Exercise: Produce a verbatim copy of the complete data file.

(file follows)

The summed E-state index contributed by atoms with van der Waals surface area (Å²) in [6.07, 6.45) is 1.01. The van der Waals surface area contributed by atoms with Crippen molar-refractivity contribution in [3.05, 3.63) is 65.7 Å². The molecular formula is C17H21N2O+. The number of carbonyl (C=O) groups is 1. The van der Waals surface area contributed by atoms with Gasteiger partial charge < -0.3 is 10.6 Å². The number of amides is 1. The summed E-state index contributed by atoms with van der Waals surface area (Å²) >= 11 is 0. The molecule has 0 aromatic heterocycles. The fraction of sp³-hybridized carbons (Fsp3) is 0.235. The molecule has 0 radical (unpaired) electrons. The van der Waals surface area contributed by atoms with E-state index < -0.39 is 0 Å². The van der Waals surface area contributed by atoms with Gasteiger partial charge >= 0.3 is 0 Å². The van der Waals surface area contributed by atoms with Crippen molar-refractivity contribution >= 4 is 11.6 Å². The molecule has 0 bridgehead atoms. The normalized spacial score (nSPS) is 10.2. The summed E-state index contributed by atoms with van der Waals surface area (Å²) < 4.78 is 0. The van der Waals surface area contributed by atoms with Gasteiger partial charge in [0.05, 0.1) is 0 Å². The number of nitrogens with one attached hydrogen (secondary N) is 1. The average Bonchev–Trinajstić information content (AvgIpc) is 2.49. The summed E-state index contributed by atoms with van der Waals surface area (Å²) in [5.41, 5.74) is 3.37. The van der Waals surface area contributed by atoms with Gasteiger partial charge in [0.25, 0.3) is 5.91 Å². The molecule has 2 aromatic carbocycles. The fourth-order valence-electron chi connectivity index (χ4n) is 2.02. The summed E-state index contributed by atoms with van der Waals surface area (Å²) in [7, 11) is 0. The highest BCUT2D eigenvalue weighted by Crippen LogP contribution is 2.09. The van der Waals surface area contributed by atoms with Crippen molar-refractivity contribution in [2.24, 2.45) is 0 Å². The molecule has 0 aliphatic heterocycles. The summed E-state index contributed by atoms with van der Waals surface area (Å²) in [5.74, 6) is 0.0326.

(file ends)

The summed E-state index contributed by atoms with van der Waals surface area (Å²) in [6.07, 6.45) is 1.01. The van der Waals surface area contributed by atoms with Crippen molar-refractivity contribution in [3.05, 3.63) is 65.7 Å². The molecular formula is C17H21N2O+. The number of carbonyl (C=O) groups is 1. The van der Waals surface area contributed by atoms with Gasteiger partial charge < -0.3 is 10.6 Å². The number of amides is 1. The summed E-state index contributed by atoms with van der Waals surface area (Å²) >= 11 is 0. The molecule has 0 aromatic heterocycles. The fraction of sp³-hybridized carbons (Fsp3) is 0.235. The molecule has 0 radical (unpaired) electrons. The van der Waals surface area contributed by atoms with E-state index < -0.39 is 0 Å². The van der Waals surface area contributed by atoms with Gasteiger partial charge >= 0.3 is 0 Å². The van der Waals surface area contributed by atoms with Crippen molar-refractivity contribution >= 4 is 11.6 Å². The molecule has 0 bridgehead atoms. The normalized spacial score (nSPS) is 10.2. The summed E-state index contributed by atoms with van der Waals surface area (Å²) < 4.78 is 0. The van der Waals surface area contributed by atoms with Gasteiger partial charge in [0.05, 0.1) is 0 Å². The number of nitrogens with one attached hydrogen (secondary N) is 1. The average Bonchev–Trinajstić information content (AvgIpc) is 2.49. The summed E-state index contributed by atoms with van der Waals surface area (Å²) in [5.41, 5.74) is 3.37. The van der Waals surface area contributed by atoms with Gasteiger partial charge in [0.25, 0.3) is 5.91 Å². The molecule has 2 aromatic carbocycles. The fourth-order valence-electron chi connectivity index (χ4n) is 2.02. The summed E-state index contributed by atoms with van der Waals surface area (Å²) in [7, 11) is 0. The highest BCUT2D eigenvalue weighted by Crippen LogP contribution is 2.09. The van der Waals surface area contributed by atoms with Crippen molar-refractivity contribution in [2.24, 2.45) is 0 Å². The molecule has 0 aliphatic heterocycles. The summed E-state index contributed by atoms with van der Waals surface area (Å²) in [5.74, 6) is 0.0326.